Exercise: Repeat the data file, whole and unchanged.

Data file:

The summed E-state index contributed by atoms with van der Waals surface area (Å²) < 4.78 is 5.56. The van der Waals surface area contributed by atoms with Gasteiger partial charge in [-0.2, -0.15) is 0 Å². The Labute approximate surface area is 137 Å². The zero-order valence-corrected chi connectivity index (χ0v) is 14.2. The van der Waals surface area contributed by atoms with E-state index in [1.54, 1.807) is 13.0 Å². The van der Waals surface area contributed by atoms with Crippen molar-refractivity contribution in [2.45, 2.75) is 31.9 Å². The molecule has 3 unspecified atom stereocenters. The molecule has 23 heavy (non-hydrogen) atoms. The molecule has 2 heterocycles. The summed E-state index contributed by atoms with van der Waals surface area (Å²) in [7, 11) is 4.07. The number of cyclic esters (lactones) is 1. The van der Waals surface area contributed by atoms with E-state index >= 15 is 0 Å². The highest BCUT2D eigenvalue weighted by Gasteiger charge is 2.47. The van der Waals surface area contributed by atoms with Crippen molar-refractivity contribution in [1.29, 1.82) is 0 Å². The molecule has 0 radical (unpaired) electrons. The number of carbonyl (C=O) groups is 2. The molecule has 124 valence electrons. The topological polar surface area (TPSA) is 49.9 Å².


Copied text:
The summed E-state index contributed by atoms with van der Waals surface area (Å²) < 4.78 is 5.56. The van der Waals surface area contributed by atoms with Gasteiger partial charge in [-0.2, -0.15) is 0 Å². The Labute approximate surface area is 137 Å². The zero-order valence-corrected chi connectivity index (χ0v) is 14.2. The van der Waals surface area contributed by atoms with E-state index in [1.54, 1.807) is 13.0 Å². The van der Waals surface area contributed by atoms with Crippen molar-refractivity contribution in [2.45, 2.75) is 31.9 Å². The molecule has 3 unspecified atom stereocenters. The molecule has 23 heavy (non-hydrogen) atoms. The molecule has 2 heterocycles. The summed E-state index contributed by atoms with van der Waals surface area (Å²) in [7, 11) is 4.07. The number of cyclic esters (lactones) is 1. The van der Waals surface area contributed by atoms with E-state index >= 15 is 0 Å². The highest BCUT2D eigenvalue weighted by Gasteiger charge is 2.47. The van der Waals surface area contributed by atoms with Crippen molar-refractivity contribution in [1.29, 1.82) is 0 Å². The molecule has 0 radical (unpaired) electrons. The number of carbonyl (C=O) groups is 2. The molecule has 124 valence electrons. The topological polar surface area (TPSA) is 49.9 Å².